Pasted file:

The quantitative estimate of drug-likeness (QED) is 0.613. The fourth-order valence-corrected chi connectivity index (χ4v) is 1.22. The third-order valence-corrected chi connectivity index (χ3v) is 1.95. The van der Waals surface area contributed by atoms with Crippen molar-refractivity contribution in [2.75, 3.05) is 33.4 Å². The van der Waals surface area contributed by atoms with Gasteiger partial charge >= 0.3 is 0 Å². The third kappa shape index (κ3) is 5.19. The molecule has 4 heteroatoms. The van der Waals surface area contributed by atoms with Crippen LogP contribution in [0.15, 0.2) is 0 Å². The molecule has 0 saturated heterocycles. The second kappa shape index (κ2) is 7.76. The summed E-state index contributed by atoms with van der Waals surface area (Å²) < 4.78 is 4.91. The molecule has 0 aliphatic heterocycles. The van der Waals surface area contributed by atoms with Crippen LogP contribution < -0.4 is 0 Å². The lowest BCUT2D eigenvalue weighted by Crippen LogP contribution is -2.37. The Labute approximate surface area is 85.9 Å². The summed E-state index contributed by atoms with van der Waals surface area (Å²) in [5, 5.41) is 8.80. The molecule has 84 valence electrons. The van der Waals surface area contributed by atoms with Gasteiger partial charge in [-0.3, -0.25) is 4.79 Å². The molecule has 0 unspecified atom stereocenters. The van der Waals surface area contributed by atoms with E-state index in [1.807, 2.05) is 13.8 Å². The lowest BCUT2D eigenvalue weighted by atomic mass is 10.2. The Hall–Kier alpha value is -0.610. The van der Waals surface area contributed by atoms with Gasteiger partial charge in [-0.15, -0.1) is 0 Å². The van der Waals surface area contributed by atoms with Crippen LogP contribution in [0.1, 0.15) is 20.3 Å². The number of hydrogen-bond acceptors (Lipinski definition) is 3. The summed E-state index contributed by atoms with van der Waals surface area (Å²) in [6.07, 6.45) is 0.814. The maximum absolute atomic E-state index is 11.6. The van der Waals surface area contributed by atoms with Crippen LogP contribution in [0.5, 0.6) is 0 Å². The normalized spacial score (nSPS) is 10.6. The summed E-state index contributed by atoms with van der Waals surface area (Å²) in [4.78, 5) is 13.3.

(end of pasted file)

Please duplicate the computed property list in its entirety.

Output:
The quantitative estimate of drug-likeness (QED) is 0.613. The fourth-order valence-corrected chi connectivity index (χ4v) is 1.22. The third-order valence-corrected chi connectivity index (χ3v) is 1.95. The van der Waals surface area contributed by atoms with Crippen molar-refractivity contribution in [2.75, 3.05) is 33.4 Å². The van der Waals surface area contributed by atoms with Gasteiger partial charge >= 0.3 is 0 Å². The third kappa shape index (κ3) is 5.19. The molecule has 4 heteroatoms. The van der Waals surface area contributed by atoms with Crippen LogP contribution in [0.15, 0.2) is 0 Å². The molecule has 0 saturated heterocycles. The second kappa shape index (κ2) is 7.76. The summed E-state index contributed by atoms with van der Waals surface area (Å²) < 4.78 is 4.91. The molecule has 0 aliphatic heterocycles. The van der Waals surface area contributed by atoms with Crippen LogP contribution < -0.4 is 0 Å². The lowest BCUT2D eigenvalue weighted by Crippen LogP contribution is -2.37. The Labute approximate surface area is 85.9 Å². The summed E-state index contributed by atoms with van der Waals surface area (Å²) in [5, 5.41) is 8.80. The molecule has 84 valence electrons. The van der Waals surface area contributed by atoms with Gasteiger partial charge in [-0.3, -0.25) is 4.79 Å². The molecule has 0 unspecified atom stereocenters. The van der Waals surface area contributed by atoms with E-state index in [1.807, 2.05) is 13.8 Å². The lowest BCUT2D eigenvalue weighted by atomic mass is 10.2. The Hall–Kier alpha value is -0.610. The van der Waals surface area contributed by atoms with Gasteiger partial charge in [-0.15, -0.1) is 0 Å². The van der Waals surface area contributed by atoms with Crippen LogP contribution in [0.1, 0.15) is 20.3 Å². The number of hydrogen-bond acceptors (Lipinski definition) is 3. The summed E-state index contributed by atoms with van der Waals surface area (Å²) in [6.07, 6.45) is 0.814. The maximum absolute atomic E-state index is 11.6. The van der Waals surface area contributed by atoms with Crippen LogP contribution in [0.5, 0.6) is 0 Å². The normalized spacial score (nSPS) is 10.6. The summed E-state index contributed by atoms with van der Waals surface area (Å²) in [4.78, 5) is 13.3.